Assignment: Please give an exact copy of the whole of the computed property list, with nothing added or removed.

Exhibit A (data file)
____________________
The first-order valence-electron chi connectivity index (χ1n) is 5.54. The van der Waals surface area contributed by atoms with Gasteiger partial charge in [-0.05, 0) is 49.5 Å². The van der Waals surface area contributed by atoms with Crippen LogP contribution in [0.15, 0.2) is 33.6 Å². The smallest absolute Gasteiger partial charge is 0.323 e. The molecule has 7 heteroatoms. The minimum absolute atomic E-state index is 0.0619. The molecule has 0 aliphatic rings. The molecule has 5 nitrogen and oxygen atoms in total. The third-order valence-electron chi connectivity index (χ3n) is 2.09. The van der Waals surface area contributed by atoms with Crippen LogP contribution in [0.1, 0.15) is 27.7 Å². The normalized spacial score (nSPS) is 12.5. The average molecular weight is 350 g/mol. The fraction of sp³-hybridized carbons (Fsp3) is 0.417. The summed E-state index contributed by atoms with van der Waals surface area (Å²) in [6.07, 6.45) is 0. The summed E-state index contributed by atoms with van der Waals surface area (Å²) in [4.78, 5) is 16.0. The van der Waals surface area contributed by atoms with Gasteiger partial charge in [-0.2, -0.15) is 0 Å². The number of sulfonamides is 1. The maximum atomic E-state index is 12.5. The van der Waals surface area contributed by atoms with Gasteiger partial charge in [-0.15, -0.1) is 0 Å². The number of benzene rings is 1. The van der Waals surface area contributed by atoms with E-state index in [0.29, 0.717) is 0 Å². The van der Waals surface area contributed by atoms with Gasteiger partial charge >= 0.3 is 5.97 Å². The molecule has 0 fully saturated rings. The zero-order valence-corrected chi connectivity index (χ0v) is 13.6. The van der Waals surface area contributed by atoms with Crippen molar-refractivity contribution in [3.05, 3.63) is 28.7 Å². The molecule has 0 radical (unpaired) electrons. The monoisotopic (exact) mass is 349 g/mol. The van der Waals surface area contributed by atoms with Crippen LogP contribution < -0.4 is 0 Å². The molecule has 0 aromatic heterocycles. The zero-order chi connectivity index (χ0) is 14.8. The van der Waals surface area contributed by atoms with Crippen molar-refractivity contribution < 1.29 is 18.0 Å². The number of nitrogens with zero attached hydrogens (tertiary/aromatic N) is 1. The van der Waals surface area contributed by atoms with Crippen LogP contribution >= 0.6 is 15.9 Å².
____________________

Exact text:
The first-order valence-electron chi connectivity index (χ1n) is 5.54. The van der Waals surface area contributed by atoms with Gasteiger partial charge in [-0.05, 0) is 49.5 Å². The van der Waals surface area contributed by atoms with Crippen LogP contribution in [0.15, 0.2) is 33.6 Å². The smallest absolute Gasteiger partial charge is 0.323 e. The molecule has 7 heteroatoms. The minimum absolute atomic E-state index is 0.0619. The molecule has 0 aliphatic rings. The molecule has 5 nitrogen and oxygen atoms in total. The third-order valence-electron chi connectivity index (χ3n) is 2.09. The van der Waals surface area contributed by atoms with Crippen LogP contribution in [0.1, 0.15) is 27.7 Å². The normalized spacial score (nSPS) is 12.5. The average molecular weight is 350 g/mol. The fraction of sp³-hybridized carbons (Fsp3) is 0.417. The summed E-state index contributed by atoms with van der Waals surface area (Å²) in [6.07, 6.45) is 0. The summed E-state index contributed by atoms with van der Waals surface area (Å²) in [4.78, 5) is 16.0. The van der Waals surface area contributed by atoms with Gasteiger partial charge in [-0.2, -0.15) is 0 Å². The number of sulfonamides is 1. The maximum atomic E-state index is 12.5. The van der Waals surface area contributed by atoms with Gasteiger partial charge in [-0.15, -0.1) is 0 Å². The number of benzene rings is 1. The van der Waals surface area contributed by atoms with E-state index in [0.29, 0.717) is 0 Å². The van der Waals surface area contributed by atoms with Gasteiger partial charge >= 0.3 is 5.97 Å². The molecule has 0 fully saturated rings. The zero-order valence-corrected chi connectivity index (χ0v) is 13.6. The van der Waals surface area contributed by atoms with Crippen molar-refractivity contribution in [3.05, 3.63) is 28.7 Å². The molecule has 0 radical (unpaired) electrons. The monoisotopic (exact) mass is 349 g/mol. The van der Waals surface area contributed by atoms with Crippen LogP contribution < -0.4 is 0 Å². The molecule has 0 aromatic heterocycles. The zero-order chi connectivity index (χ0) is 14.8. The van der Waals surface area contributed by atoms with Crippen molar-refractivity contribution < 1.29 is 18.0 Å². The number of nitrogens with zero attached hydrogens (tertiary/aromatic N) is 1. The van der Waals surface area contributed by atoms with Crippen LogP contribution >= 0.6 is 15.9 Å².